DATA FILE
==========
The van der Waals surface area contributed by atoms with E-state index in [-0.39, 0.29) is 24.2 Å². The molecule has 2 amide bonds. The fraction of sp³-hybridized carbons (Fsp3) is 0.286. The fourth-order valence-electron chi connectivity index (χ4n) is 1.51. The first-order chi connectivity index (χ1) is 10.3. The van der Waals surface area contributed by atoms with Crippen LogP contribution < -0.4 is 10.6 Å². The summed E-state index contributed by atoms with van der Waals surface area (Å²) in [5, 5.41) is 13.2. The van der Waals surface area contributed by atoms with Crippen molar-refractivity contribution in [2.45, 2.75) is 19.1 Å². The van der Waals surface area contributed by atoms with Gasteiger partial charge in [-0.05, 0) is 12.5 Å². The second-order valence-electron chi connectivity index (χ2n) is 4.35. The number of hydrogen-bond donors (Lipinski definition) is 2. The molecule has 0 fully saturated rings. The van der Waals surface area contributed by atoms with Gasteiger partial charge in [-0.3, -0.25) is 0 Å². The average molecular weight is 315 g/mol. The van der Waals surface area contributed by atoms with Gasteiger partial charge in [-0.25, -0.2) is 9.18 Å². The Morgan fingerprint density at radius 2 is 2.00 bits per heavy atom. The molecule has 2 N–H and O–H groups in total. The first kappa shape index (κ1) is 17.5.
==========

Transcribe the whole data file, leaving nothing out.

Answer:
The van der Waals surface area contributed by atoms with E-state index in [-0.39, 0.29) is 24.2 Å². The molecule has 2 amide bonds. The fraction of sp³-hybridized carbons (Fsp3) is 0.286. The fourth-order valence-electron chi connectivity index (χ4n) is 1.51. The first-order chi connectivity index (χ1) is 10.3. The van der Waals surface area contributed by atoms with Crippen LogP contribution < -0.4 is 10.6 Å². The summed E-state index contributed by atoms with van der Waals surface area (Å²) in [5, 5.41) is 13.2. The van der Waals surface area contributed by atoms with Crippen molar-refractivity contribution in [2.45, 2.75) is 19.1 Å². The van der Waals surface area contributed by atoms with Gasteiger partial charge in [-0.05, 0) is 12.5 Å². The second-order valence-electron chi connectivity index (χ2n) is 4.35. The number of hydrogen-bond donors (Lipinski definition) is 2. The molecule has 0 fully saturated rings. The van der Waals surface area contributed by atoms with Gasteiger partial charge in [-0.3, -0.25) is 0 Å². The average molecular weight is 315 g/mol. The van der Waals surface area contributed by atoms with Gasteiger partial charge in [-0.25, -0.2) is 9.18 Å². The Morgan fingerprint density at radius 2 is 2.00 bits per heavy atom. The molecule has 2 N–H and O–H groups in total. The first kappa shape index (κ1) is 17.5.